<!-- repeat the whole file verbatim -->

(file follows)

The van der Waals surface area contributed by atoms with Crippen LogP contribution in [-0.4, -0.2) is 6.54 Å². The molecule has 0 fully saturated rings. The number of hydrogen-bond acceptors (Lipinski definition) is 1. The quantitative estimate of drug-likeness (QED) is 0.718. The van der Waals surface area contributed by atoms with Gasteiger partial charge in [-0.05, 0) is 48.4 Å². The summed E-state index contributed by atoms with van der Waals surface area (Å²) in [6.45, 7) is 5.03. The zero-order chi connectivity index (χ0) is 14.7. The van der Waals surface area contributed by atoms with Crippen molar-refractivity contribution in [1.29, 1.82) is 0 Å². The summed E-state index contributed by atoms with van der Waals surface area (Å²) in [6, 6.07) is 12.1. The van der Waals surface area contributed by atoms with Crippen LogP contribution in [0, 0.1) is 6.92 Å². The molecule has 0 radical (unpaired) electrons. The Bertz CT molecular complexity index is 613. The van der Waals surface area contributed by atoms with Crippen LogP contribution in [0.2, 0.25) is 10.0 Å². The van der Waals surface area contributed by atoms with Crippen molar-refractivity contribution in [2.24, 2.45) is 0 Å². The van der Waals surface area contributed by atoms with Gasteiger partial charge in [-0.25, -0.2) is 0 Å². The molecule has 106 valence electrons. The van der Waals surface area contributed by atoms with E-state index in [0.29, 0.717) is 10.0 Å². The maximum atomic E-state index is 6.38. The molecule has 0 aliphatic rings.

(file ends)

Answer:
The van der Waals surface area contributed by atoms with Crippen LogP contribution in [-0.4, -0.2) is 6.54 Å². The molecule has 0 fully saturated rings. The number of hydrogen-bond acceptors (Lipinski definition) is 1. The quantitative estimate of drug-likeness (QED) is 0.718. The van der Waals surface area contributed by atoms with Gasteiger partial charge in [-0.05, 0) is 48.4 Å². The summed E-state index contributed by atoms with van der Waals surface area (Å²) in [6.45, 7) is 5.03. The zero-order chi connectivity index (χ0) is 14.7. The van der Waals surface area contributed by atoms with Crippen molar-refractivity contribution in [1.29, 1.82) is 0 Å². The summed E-state index contributed by atoms with van der Waals surface area (Å²) in [6, 6.07) is 12.1. The van der Waals surface area contributed by atoms with Crippen LogP contribution in [0, 0.1) is 6.92 Å². The molecule has 0 radical (unpaired) electrons. The Bertz CT molecular complexity index is 613. The van der Waals surface area contributed by atoms with Crippen LogP contribution in [0.2, 0.25) is 10.0 Å². The van der Waals surface area contributed by atoms with Crippen molar-refractivity contribution in [2.24, 2.45) is 0 Å². The van der Waals surface area contributed by atoms with Gasteiger partial charge in [-0.25, -0.2) is 0 Å². The molecule has 106 valence electrons. The van der Waals surface area contributed by atoms with E-state index in [0.29, 0.717) is 10.0 Å². The maximum atomic E-state index is 6.38. The molecule has 0 aliphatic rings.